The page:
I know what I want to do on paper, but I can't seem to translate it into working C code. Here's what I want: V = AntiLog10(Log10(V / 32768) * 0.866667) * 32768 I'm trying to use a bell curve to make small numbers bigger, and the higher V is initially, the less it gets increased. I'm fairly certain the top formula is correct. So he's what I've translated into code: Okay, now if someone could show me how to turn that into working C code, that'd be very helpful! EDIT: For anyone curious, it's sound compression I'm attempting here. The 'V' is a binary number representing the amplitude of the sound. I'm raising the very bottom by 12dB, and raising higher amplitudes by less, and the very tip-top by nothing. That's the idea anyhow.

Here is how I'd translate that to C: Code (Text): #include <stdio.h> #include <math.h> int main() { double v; printf("Type a number: "); scanf("%lf", &v); v = pow(10, (log10(v / 32768) * 0.866667)) * 32768; printf("Result: %lf\n", v); return 0; } Quite straightforward when you know the necessary functions!

You're a life saver! Except... now I'm having another issue... my volume level is lower that I expected. After analyzing some results, I came across this: I wrote a string to the screen to display the values at each stage of the calculation, and something is seriously wrong here: Code (Text): in = 25801.000000 in / 32768 = 0.787384 log10(in / 32768) = -0.005039 log10(in / 32768) * 0.466667 = -0.061605 pow(10, (log10(in / 32768) * 0.466667)) = 0.844949 pow(10, (log10(in / 32768) * 0.466667)) * 32768 = 29078.600561 out 32591.054014 The in and out values are determined before this screen write. I'm simply comparing different stages of the in, but it amazes me the final result for in doesn't even match that of the out. Both in and out are doubles. Still, neither the final in result or the out are correct. The final result is "supposed" to be 29309.178697. Can someone explain this to me? EDIT: Crap, I just realized I created a limiter, not a compressor *palms* Well, still doesn't quite explain the numbers, but it sounds alright...

This result is wrong. I don't know why, because I get the correct result (-0.103813). This is what I get. I'm using GCC 4.2.1-dw2 (mingw32-2).

I didn't figure out the problem, but the audio sounds fine. So I'll leave it. My compressor/limiter is working, woohoo! I have a variable controlling the compression ratio, and I can change it and hear the difference. I have my volume down lower than normal, but compressing at 3:1, you can't even tell the volume was ever lowered! This is neat stuff. Anyway, thanks FraGag, I appreciate it very much!

I just finished studying basic log math at school. Stupid noobish question: do you mean 10log(in/32768) like in the standard Briggs logarithm or is the 10 not the ground number but something else? 10log10*(in/32768) ?

Yes Sax, that's what I meant. Where I learned this stuff they write the base in front of log and you guys write it after. Must be a US and Europe difference thing again. Also they said, if the base number is the standard number 10 it isn't displayed at all: eg log(500) = base 10 with result 500. I'm sure you know this since ages lol. Thx for clearing it up for me.

I could not really understand logarithms at school... but I do know that in sound stuff 6db attenuation means 50% lower volume :P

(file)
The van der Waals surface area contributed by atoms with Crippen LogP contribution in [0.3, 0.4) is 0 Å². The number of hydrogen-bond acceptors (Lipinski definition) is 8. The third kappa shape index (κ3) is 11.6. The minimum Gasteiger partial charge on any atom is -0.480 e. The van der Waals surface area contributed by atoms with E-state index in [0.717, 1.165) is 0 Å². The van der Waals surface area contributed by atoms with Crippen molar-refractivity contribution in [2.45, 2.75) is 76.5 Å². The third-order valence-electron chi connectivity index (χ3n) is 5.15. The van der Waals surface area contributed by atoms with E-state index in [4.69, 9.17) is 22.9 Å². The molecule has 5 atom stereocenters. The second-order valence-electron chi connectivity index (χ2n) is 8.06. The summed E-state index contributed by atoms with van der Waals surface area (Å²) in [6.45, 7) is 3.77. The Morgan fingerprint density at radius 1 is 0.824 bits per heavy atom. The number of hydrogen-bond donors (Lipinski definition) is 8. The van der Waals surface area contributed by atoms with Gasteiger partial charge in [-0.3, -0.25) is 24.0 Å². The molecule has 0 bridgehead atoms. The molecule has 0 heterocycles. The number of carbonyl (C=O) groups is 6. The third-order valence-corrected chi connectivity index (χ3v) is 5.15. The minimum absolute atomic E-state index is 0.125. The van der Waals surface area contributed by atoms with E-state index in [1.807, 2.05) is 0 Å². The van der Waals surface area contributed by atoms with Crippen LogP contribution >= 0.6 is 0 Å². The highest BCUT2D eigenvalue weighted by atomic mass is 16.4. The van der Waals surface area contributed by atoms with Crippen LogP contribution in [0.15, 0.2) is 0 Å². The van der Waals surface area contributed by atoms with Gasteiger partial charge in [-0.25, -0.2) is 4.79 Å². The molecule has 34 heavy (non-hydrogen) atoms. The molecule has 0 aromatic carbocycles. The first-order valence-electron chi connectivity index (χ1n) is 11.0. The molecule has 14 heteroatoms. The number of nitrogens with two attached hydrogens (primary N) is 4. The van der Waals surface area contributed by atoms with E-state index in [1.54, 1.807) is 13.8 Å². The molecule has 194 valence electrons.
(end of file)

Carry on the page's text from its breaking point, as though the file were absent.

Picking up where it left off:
That's right, and if you double or half your distance from a microphone or loud speaker, that's a difference of 6dB too! I have a sound book that is full of interesting facts like this. It's really fun stuff (for me at least!) =)

Some people say I'd make a good teacher, so here's a quick course on logarithms! "Logarithm" is a synonym of "exponent." If you have an expression where the exponent is unknown, you use the logarithm function to find it. For example, 6[sup]x[/sup] = 1296 If you want to find x: x = log[sub]6[/sub](1296) Here, x is 4. If you want to do that on your calculator, you can use this: log[sub]n[/sub](1296) ÷ log[sub]n[/sub](6) where n is any strictly positive real number. Usually, log[sub]10[/sub] and log[sub]e[/sub] (also called ln) are available on scientific calculators. Make sure you use the same base for both logarithms! That's the most important stuff about logarithms. If you need more information, a quick search on the Internet will probably help you.

more log rolling: log(x)+log(y)=log(x*y) log(x)-log(y)=log(x/y) d/dx ln(x) = 1/x let x=y then log[sub]n[/sub](x)=log[sub]n[/sub](y) [keep the bases the same!] ln(e)=1 [ln is log[sub]e[/sub]; really, any time the base and the number being log'd are the same, it's 1] log(0)=undefined log(x)=undefined where x<0 [the less than or equal to sign isn't on this keyboard so it's easier to type this] e[sup]I*x[/sup]=cos(x)+Isin(x) [the I should be lowercase as it's supposed to be sqrt(-1)] WOO MATH

I'm slowly remembering some stuff from school.... I threw a BIG BIG pile of math papers away some weeks ago... over 300 A4 sheets of math stuff I barely understood, and without teacher they're worthless anyway...

I know this has been calculated before, but just try my code... Just copy, paste and compile: Code (Text): #include <stdio.h> #include <math.h> int main (int argc, const char * argv[]) { double v; printf("Type a number: "); //scanf("%lf", &v); v=25801.000000; printf("in = %lf\n", v); v/=32768; printf("in / 32768 = %lf\n", v); v=log10(v); printf("log(in / v) = %lf\n", v); v*= 0.466667; printf("log(in / v) * 0.466667 = %lf\n", v); v=pow(10.0,v); printf("v = pow(10, (log10(v / 32768) * 0.466667)) = %lf\n", v); v*=32768; printf("Result: %lf\n", v); return 0; } May I ask what compiler you are using? Works fine here on GCC 4.0.1 What I reccommend doing is playing around with the constants. try 32768.0 and 10.0 instead of 32768 or 10 Why? Some overloaded function might do funky stuff and it might vary a bit from compiler to compiler even though it shouldn't... You never know these days. Coercion can screw you around pretty badly!